From: Michael Fawcett (michael.fawcett_at_[hidden])
Date: 2006-10-31 12:27:12
On 10/31/06, Philippe Vaucher <philippe.vaucher_at_[hidden]> wrote:
> > You could use SetThreadAffinity to force QPC to only run on one core,
> > although I'm not sure what other ramifications to the timer's design
> > and use this might have.
> This is interesting but unfortunately it'd mean that the whole thread runs
> on one core, which very likely most programmer won't be happy with.... and
> running the QPC timer in a thread of his own just looks overkill to me.
Definitely something the user should be made aware of. I agree it's
overkill for most, but it might be something user's want (see below).
> Maybe a mid solution would be to provide some macro allowing the user to
> make the lib automatically use SetThreadAffinityMask... but I think that
> simply mentionning the issue in the documentation is better.
> Is there really that much of a need for a QPC based timer ? In my current
> state of mind I really provide it as an alternative to the microsec_timer
> for those who specifically need it, but microsec_timer is portable and
> offers the same resolution than QPC...
Is that really the case? Microsoft's own documentation states:
"The default precision of the timeGetTime function can be five
milliseconds or more, depending on the machine. You can use the
timeBeginPeriod and timeEndPeriod functions to increase the precision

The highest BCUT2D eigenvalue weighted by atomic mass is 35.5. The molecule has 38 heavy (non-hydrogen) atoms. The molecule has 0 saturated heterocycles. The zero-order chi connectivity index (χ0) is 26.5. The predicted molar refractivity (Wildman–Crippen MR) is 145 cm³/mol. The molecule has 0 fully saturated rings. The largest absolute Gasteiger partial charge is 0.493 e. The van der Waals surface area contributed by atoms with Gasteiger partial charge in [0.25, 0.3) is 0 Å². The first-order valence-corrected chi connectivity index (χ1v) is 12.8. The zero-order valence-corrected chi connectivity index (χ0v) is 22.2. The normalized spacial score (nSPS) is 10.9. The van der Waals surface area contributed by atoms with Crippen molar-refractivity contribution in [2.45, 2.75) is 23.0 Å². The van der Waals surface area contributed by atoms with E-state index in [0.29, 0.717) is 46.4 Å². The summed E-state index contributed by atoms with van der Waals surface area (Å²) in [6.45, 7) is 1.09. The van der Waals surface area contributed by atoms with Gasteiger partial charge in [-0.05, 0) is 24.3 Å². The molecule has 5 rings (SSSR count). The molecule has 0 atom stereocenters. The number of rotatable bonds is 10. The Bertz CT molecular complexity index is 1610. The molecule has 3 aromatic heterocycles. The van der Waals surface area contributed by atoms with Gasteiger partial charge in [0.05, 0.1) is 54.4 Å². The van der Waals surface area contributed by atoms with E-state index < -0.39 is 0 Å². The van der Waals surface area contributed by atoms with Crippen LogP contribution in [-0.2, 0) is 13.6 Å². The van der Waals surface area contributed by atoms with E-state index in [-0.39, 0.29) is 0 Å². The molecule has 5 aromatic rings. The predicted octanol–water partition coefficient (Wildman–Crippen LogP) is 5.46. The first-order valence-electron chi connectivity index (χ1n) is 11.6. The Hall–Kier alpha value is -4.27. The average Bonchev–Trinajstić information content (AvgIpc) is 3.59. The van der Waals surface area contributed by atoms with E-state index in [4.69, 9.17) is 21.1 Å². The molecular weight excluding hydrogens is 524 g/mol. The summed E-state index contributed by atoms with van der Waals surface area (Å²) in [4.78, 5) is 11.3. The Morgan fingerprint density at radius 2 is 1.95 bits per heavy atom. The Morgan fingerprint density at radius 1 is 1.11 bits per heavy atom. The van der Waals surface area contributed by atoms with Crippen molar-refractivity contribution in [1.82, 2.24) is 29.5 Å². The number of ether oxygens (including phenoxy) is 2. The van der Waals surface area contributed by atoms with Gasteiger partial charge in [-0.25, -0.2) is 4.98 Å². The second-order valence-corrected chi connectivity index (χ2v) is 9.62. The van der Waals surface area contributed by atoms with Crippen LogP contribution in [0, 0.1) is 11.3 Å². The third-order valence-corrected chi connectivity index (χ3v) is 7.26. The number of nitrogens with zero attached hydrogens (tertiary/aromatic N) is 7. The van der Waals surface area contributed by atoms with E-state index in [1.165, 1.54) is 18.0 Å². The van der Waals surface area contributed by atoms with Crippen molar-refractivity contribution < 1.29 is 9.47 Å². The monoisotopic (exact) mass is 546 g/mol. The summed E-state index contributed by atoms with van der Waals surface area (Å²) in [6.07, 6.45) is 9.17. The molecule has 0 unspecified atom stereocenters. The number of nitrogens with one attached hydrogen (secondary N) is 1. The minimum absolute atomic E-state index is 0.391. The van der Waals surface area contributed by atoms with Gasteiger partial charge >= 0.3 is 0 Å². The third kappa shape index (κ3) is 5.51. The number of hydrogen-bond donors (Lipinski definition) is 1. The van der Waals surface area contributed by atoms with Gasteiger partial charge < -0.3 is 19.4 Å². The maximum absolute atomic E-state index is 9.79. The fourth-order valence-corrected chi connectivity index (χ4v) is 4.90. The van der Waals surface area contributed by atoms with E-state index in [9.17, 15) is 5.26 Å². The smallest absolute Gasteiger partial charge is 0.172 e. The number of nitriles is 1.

of timeGetTime. If you do so, the minimum difference between
successive values returned by timeGetTime can be as large as the
minimum period value set using timeBeginPeriod and timeEndPeriod. Use
the QueryPerformanceCounter and QueryPerformanceFrequency functions to
measure short time intervals at a high resolution."
I have not done any tests to verify that QPC is indeed more accurate
over short intervals, but if that is the case, it should be provided I
think. Note that games often base their physics calculations off of
elapsed time per frame and they need to behave the same no matter the
framerate. These intervals are often as small as 0.003 seconds,
Perhaps of interest, NVIDIA has a Timer Function Performance test app
that shows the performance of various timing methods. I have no clue
if the benchmark is written well, but speed of the actual timing
function may be of interest to some users as well as its precision.
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